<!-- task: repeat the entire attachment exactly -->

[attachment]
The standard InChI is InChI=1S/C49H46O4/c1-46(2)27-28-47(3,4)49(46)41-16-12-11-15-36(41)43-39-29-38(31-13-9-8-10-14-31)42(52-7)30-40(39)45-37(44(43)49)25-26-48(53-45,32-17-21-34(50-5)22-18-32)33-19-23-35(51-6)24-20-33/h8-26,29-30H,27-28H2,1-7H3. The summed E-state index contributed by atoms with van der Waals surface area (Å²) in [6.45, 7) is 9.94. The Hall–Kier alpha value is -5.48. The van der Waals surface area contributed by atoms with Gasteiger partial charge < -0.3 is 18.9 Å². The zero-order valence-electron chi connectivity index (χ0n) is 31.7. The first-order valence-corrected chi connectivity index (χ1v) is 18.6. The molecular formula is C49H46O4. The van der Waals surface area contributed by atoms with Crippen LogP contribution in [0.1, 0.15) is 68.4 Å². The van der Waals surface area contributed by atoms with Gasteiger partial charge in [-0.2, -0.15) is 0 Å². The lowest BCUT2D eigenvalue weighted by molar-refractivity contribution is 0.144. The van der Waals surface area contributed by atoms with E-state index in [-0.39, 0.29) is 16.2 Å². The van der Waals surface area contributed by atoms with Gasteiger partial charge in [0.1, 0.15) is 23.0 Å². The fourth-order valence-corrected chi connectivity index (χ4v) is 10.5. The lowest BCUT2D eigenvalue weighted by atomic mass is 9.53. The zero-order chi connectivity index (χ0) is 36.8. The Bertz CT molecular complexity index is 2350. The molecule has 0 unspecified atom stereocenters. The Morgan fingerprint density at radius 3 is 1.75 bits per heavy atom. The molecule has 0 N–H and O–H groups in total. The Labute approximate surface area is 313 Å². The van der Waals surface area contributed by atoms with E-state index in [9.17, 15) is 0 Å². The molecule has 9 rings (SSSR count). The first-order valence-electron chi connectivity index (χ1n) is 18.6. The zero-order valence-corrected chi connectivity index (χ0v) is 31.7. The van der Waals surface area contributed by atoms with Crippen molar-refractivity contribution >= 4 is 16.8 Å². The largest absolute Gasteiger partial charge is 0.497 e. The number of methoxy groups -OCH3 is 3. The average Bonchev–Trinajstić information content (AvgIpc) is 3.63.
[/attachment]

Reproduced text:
The standard InChI is InChI=1S/C49H46O4/c1-46(2)27-28-47(3,4)49(46)41-16-12-11-15-36(41)43-39-29-38(31-13-9-8-10-14-31)42(52-7)30-40(39)45-37(44(43)49)25-26-48(53-45,32-17-21-34(50-5)22-18-32)33-19-23-35(51-6)24-20-33/h8-26,29-30H,27-28H2,1-7H3. The summed E-state index contributed by atoms with van der Waals surface area (Å²) in [6.45, 7) is 9.94. The Hall–Kier alpha value is -5.48. The van der Waals surface area contributed by atoms with Gasteiger partial charge < -0.3 is 18.9 Å². The zero-order valence-electron chi connectivity index (χ0n) is 31.7. The first-order valence-corrected chi connectivity index (χ1v) is 18.6. The molecular formula is C49H46O4. The van der Waals surface area contributed by atoms with Crippen LogP contribution in [0.1, 0.15) is 68.4 Å². The van der Waals surface area contributed by atoms with Gasteiger partial charge in [-0.2, -0.15) is 0 Å². The lowest BCUT2D eigenvalue weighted by molar-refractivity contribution is 0.144. The van der Waals surface area contributed by atoms with E-state index in [-0.39, 0.29) is 16.2 Å². The van der Waals surface area contributed by atoms with Gasteiger partial charge in [0.1, 0.15) is 23.0 Å². The fourth-order valence-corrected chi connectivity index (χ4v) is 10.5. The lowest BCUT2D eigenvalue weighted by atomic mass is 9.53. The zero-order chi connectivity index (χ0) is 36.8. The Bertz CT molecular complexity index is 2350. The molecule has 0 unspecified atom stereocenters. The Morgan fingerprint density at radius 3 is 1.75 bits per heavy atom. The molecule has 0 N–H and O–H groups in total. The Labute approximate surface area is 313 Å². The van der Waals surface area contributed by atoms with E-state index in [9.17, 15) is 0 Å². The molecule has 9 rings (SSSR count). The first-order valence-electron chi connectivity index (χ1n) is 18.6. The zero-order valence-corrected chi connectivity index (χ0v) is 31.7. The van der Waals surface area contributed by atoms with Crippen molar-refractivity contribution >= 4 is 16.8 Å². The largest absolute Gasteiger partial charge is 0.497 e. The number of methoxy groups -OCH3 is 3. The average Bonchev–Trinajstić information content (AvgIpc) is 3.63.